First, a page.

Beware Before Signing that Employment Contract!
An employment contract can benefit both employee and employer if the terms are clearly written as to compensation/benefits, performance reviews/raises, job duties, grounds for termination, bonuses, commissions, severance, noncompetition, stock options and term of employment.
In a perfect world, employees would know exactly what they are agreeing to before signing employment contracts. Most people, in the “honeymoon “phase who receive job offers, quickly read the offer letters or agreements and sign on the spot. Only after the employment relationship changes (demotion, layoff, termination), will an employee dust off the employment agreement and realize that certain promises or expectations (such as non-competes, severance pay or final payment of “pipeline” bonuses/commissions) were not clearly defined or were totally missing from the agreement.
Unfortunately, some companies are not willing to go through the expense of having a properly drafted contract for each new hire and most employees do not want to pay a lawyer to review the contract before signing. This may be penny wise, but pound foolish. Some companies think having vague or general descriptions of job duties and benefits will allow them wiggle room for addressing those issues. However, unclear terms rarely help either party. It’s like providing vague directions to someone without specific street names or an address and then wondering why that person got lost. When employment contracts are properly drafted, they provide clear road maps for the employment relationship. Legal fees at the beginning of contract negotiations will be substantially less expensive than fees incurred litigating over disputed terms.
At-will or term contract?
An employee needs to determine if a contract is a true “term” contract for a specific time frame or if it is an “at will” contract. Sometimes it may be both. An “at will” contract means either party can terminate the employment relationship with or without notice (even if a specific term is also in the agreement). “At will” or specific term contracts (or contracts that provide for both) usually have different triggers for receiving severance, stock options and contract renewals. Some companies only pay severance if an employee is terminated without cause.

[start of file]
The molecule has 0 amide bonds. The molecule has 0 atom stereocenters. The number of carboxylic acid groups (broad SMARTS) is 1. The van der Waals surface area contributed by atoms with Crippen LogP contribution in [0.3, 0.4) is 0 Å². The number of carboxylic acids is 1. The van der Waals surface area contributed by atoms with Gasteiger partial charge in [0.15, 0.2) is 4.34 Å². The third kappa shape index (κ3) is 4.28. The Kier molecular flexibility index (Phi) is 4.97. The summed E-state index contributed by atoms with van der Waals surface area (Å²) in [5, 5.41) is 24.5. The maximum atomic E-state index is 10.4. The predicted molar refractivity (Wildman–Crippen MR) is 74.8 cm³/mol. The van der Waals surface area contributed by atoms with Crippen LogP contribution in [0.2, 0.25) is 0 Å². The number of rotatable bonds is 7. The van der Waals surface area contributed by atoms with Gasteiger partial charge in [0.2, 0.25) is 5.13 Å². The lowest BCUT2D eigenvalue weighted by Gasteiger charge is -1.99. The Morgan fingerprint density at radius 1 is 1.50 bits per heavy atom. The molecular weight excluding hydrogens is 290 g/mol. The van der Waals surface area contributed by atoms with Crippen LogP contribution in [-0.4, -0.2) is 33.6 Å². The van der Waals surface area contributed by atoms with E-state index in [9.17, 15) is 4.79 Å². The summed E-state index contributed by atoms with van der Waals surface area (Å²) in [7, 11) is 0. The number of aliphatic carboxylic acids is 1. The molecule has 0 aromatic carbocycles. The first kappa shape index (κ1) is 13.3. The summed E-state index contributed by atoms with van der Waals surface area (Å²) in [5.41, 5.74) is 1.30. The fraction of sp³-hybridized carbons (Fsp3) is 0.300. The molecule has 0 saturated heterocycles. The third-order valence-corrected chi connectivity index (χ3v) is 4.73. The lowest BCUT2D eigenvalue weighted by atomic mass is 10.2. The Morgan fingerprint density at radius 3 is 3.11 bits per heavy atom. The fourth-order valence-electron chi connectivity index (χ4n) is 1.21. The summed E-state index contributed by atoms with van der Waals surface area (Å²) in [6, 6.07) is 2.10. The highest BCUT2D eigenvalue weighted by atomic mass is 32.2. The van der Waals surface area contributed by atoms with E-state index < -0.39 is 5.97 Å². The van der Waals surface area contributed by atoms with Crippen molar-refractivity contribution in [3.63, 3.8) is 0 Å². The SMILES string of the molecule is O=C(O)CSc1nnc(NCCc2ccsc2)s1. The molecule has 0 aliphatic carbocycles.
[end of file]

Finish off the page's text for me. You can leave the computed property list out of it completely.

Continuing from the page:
Even if the contract is for a specific term, most companies reserve the right to unilaterally end an employment relationship “for cause.” For example, “for cause” may be triggered if the employee has not followed company policies/procedures, acted in some detrimental way against the company, failed to meet certain production goals, or was merely “charged “with a crime (even though no conviction yet occurred). Most employees will not be given a chance to correct the problem before termination unless there is a “notice and cure” provision.
Entitled to severance?
To avoid paying severance, most corporate attorneys would advise employers to trigger the “for cause”’ provision for terminating an employee.
Often a contract does not provide the employee with an option to terminate the employment relationship for “good reason “(required to move more than 30 miles from home, change of control, reduced pay or job responsibilities) and still receive severance pay.
Some contracts do not even provide for paying terminated employees earned bonuses or commissions that are in the “pipe line “even if the employee is terminated without cause. Unless a specific state law or contract clause prohibits forfeiture of bonuses/commissions, the employee will lose those payments.
Many employees agree to non-compete clauses for one or two years, even if they are laid off or terminated. Yet, they receive no severance pay during that time frame. Ideally, an employee should be paid to sit on the “sidelines “during a noncompete, especially if a layoff is involved.
Some contracts have very broad noncompete agreements which are not reasonable as to time, geographic scope, scope of customer base or specific markets. It is a mistake to think that all overbroad agreements will automatically be unenforceable. Non-competes are reviewed under specific state laws. If a state allows for non-competes, a court may decide to re-write an otherwise enforceable noncompete rather than completely disregarding it.
Mandatory arbitration or forum selection?
Given the 2018 U.S. Supreme Court decision in Epic Systems Corp. v. Lewis, more employers will be adding mandatory arbitration and class action waiver provisions to employment agreements. Those companies may also add a “forum selection “provision stating an employee must litigate in a certain court, in a certain state and under a certain state law (which may have little relation to where the employee lives or works).
There are many other contract issues that may arise but are beyond the scope of this article. For this reason, companies and employees would be well advised to have employment agreements negotiated, reviewed and clarified before signing them.